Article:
Women growing older with grace and gusto

You want it darker

I felt a blast of irrational fury towards Leonard Cohen on Friday when I heard that he had died. Christ, Leonard, did you have to go and die on us in such a week? When so many Americans chose the candidate who promotes hatred and fear? When the Klan announced a victory parade for Trump and the hate crimes began? When those of us in the UK who voted for humanity last June are getting flashbacks to the trauma of the referendum result to add to our sense of horror for the US?

Leonard, I loved you my entire life, but this was bloody bad timing mate: how to cope with the grief of this loss as well?

Of course I rallied, and I said my tender goodbyes to the great poet.

What next?

So there’s the question of how to go on from here in this screwed up world. What the hell to do next.

I was privileged to be invited to join the “secret” Facebook group Pantsuit Nation, now 3,500,000 strong and climbing. A group of both women and men, a space where people could share their stories and write of their admiration for Hillary Clinton without fear of vilification and attack. It includes many thoughtful Republicans voting the Democrat ticket for the first time in their lives.

That group has been inspirational, a leaping wild river of a timeline as hope turned gradually to disbelief and grief that long election night. And the stories keep pouring in, of hope and ideas for the future, of fractured families, of people being assaulted and others jumping in to protect them, of both hate and reconciliation. People are organising, they are not giving up.

On not being a good girl

There are a lot of ideas floating around for moving on. But a friend of mine said:

Be a good girl. Be nice. Mind your manners. Stay quiet. Do as you’re told. Speak when you are spoken to. Gotta say… all the “let’s move on” and “work together” chatter sounds a lot like this old shit.

I agree, this is a time for grief and for rage. For me, it’s reawakened all those post-Brexit feelings of fear (despite my white privilege) and unreality. Of discovering that the country I’ve lived in for over sixty years is not what I thought it was. It’s underlined this dark tide of racism, misogyny and homophobia that’s sweeping not only the US but the UK and most of Europe. Marine Le Pen, the French far right leader was one of the first politicians to congratulate Trump. Nigel Farage is in New York with him as I type this. (I can’t reflect on Farage and his smug grin for long without being in danger of an aneurysm.)  If you want to know who someone is, look at their allies.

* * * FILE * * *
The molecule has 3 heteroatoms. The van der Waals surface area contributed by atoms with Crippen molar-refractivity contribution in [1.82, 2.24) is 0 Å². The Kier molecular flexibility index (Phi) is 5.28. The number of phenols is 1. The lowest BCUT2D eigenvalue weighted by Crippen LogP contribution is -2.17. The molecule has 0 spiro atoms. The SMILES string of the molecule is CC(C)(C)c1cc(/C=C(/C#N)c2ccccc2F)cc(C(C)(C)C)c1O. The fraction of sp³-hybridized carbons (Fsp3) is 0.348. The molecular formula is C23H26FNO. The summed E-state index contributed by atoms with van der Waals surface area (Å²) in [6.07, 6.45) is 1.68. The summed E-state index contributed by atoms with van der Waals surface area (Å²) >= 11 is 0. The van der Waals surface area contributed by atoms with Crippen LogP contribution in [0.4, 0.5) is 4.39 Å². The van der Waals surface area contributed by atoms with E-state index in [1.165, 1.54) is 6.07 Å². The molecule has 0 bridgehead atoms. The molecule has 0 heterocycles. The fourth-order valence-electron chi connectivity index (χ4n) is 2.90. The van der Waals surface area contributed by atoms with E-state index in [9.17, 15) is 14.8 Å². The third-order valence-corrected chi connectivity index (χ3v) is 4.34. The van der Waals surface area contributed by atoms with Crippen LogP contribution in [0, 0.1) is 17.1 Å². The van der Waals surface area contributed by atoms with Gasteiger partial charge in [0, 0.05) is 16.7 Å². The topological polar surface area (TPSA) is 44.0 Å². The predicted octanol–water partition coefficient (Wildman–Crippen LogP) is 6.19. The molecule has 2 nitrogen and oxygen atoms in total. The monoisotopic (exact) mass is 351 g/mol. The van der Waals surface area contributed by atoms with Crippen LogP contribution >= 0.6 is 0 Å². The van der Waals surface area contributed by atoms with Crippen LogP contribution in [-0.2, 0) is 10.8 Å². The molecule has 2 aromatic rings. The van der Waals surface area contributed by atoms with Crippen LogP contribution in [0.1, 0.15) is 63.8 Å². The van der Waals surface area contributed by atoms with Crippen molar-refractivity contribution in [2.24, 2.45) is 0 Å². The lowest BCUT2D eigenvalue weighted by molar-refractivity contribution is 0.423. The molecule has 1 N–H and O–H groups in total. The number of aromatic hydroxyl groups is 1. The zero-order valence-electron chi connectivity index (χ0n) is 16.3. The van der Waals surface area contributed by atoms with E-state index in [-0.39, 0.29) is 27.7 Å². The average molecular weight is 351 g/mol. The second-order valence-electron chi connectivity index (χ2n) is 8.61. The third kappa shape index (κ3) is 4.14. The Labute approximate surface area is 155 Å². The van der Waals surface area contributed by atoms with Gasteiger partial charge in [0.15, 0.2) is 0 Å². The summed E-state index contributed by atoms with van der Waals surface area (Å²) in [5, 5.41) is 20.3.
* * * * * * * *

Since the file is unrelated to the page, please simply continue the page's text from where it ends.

Working together?

And yet… clearly we do have to work together. And to understand what’s happening and talk about it with those with whom we disagree. There’s a difference between people whose political views are different from ours and the haters. I will not engage with haters. Being a thoughtful Conservative here in the UK is not an oxymoron, any more than being a thoughtful Republican is in the US (heaven knows we need more of both).

In fact one of the things that’s shocked me most this year is how a few people I know and love and whose political views are liberal or left-wing have gone out of their way to taunt and insult right-wingers on social media. Trolling is trolling regardless of who does it. One thing I would love to see in the weeks ahead is for people on social media to stop calling each other stupid. It doesn’t help anyone. We go high.